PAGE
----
3 Weird Attractions You Have to See in Dayton
The Wright Brothers weren’t the only flight innovators in Kettering. The Avrocar was developed in Canada as part of a Cold War secret U.S. military project during the Cold War. It was intended to be a “flying jeep,” not a vehicle for alien life forms. Except its round shape resembled the flying saucers that were making the news at the time in 1952. After the program was canceled the ship gathered dust for years in storage before it was loaned to the National Museum of the U.S. Air Force in Kettering. It’s on display in their Cold War Gallery.
The Grave of Johnny Morehouse
Johnny Morehouse’s life in the 1860s was brief. When he was five years old he drowned in the Miami and Erie Canal. His dog pulled him from the water, but was too late. A few days after Johnny was buried in Woodland Cemetery, his faithful dog began a weeks-long vigil at the boy’s graveside. People took him food scraps and water to keep him healthy. Today, people still leave mementos on the grave, which is marked with a gravestone of a dog protectively holding a sleeping boy.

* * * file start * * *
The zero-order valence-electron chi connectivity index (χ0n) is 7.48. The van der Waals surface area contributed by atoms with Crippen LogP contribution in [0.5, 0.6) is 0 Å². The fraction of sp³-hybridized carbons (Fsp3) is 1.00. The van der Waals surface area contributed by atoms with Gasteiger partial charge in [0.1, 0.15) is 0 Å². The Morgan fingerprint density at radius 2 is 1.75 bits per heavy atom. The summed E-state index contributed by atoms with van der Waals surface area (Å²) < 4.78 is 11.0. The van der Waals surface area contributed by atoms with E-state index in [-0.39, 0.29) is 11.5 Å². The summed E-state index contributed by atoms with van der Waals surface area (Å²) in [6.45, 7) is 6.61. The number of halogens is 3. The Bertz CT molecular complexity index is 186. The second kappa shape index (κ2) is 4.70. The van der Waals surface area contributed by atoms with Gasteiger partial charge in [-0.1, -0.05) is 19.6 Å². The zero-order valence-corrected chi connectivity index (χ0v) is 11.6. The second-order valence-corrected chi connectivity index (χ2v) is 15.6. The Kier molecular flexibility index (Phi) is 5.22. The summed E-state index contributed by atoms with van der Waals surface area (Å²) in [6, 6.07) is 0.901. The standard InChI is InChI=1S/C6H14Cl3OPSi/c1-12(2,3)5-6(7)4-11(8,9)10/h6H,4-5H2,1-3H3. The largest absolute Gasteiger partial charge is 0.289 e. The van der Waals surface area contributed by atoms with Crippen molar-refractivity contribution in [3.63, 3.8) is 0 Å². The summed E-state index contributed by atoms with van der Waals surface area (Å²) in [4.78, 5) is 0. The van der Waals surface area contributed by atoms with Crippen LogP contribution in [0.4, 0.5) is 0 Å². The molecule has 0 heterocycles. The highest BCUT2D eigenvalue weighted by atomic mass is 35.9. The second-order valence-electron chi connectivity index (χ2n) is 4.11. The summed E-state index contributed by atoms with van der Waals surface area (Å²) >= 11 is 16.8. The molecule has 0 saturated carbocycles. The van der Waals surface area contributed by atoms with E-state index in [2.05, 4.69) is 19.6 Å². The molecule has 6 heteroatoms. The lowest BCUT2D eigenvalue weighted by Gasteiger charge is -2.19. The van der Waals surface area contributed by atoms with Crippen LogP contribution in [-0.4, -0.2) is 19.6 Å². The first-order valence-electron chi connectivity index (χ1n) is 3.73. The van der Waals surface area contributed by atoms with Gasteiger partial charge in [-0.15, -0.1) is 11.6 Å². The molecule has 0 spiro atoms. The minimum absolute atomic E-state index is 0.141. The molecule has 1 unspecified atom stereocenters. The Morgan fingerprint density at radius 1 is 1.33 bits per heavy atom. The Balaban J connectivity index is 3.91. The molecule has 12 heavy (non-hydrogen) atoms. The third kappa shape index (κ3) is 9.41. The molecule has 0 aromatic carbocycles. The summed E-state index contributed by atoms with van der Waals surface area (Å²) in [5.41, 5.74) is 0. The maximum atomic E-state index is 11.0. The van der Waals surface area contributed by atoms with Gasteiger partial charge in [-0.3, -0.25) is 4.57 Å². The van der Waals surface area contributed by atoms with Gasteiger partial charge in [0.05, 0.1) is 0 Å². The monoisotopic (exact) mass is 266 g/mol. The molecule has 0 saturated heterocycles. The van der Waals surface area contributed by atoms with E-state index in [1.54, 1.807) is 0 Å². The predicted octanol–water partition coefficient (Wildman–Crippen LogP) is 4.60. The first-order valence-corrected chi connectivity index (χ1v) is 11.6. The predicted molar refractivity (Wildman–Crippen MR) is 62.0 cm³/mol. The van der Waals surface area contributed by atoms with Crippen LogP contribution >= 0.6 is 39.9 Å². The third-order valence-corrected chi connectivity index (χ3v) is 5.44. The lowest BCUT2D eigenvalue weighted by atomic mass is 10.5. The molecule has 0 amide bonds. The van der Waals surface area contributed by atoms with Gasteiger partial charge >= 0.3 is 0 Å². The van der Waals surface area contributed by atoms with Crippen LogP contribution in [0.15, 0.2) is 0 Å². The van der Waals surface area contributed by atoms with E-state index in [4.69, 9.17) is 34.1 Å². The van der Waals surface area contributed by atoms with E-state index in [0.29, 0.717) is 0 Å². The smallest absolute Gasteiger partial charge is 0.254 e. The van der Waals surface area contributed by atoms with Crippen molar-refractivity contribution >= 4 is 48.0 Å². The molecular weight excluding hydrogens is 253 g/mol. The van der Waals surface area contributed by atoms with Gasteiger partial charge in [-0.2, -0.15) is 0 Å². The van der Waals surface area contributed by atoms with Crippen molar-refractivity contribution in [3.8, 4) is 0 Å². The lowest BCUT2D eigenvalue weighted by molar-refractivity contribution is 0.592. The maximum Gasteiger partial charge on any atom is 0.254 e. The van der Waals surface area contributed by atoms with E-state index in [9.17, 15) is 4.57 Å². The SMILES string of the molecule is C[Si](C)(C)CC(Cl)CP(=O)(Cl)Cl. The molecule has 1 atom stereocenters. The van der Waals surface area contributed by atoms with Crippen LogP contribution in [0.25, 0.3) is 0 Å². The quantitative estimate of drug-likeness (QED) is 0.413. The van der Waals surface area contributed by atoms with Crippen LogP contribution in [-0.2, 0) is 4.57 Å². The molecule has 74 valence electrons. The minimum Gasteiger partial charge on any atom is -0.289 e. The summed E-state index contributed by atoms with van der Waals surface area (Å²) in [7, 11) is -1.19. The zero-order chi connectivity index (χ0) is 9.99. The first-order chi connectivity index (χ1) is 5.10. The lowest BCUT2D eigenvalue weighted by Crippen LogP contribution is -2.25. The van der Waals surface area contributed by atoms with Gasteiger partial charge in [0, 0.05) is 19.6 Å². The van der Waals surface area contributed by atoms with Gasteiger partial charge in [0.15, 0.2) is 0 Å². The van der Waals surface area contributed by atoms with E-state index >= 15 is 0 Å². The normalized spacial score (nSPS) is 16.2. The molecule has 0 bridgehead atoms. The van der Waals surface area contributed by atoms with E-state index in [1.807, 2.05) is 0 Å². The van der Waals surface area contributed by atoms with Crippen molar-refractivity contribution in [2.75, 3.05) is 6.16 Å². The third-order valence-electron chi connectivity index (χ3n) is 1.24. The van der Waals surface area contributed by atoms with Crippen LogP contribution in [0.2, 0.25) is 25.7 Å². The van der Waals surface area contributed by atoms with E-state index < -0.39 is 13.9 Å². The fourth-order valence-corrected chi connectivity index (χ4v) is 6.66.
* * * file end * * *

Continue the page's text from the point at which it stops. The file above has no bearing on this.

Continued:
One of the two largest Native American conical mounds in the eastern United States, Miamisburg Mound in Miamisburg was built by the Adena culture that lived in the area from 800 B.C. to A.D. 100. At one time over 10,000 such mounds existed in the central Ohio Valley, but now only around 1000 remain. The mound is 65 feet tall, and perched on a 100-foot ridge above the Great Miami River, making it visible for miles. Climb the stairs that have been added to the side for a spectacular view from the top.
See All of Kettering’s Attractions in a New Buick!
There’s so much to see in the central Ohio Valley! Contact Bob Ross Buick GMC and we’ll help you find the perfect car for touring the area’s most interesting attractions!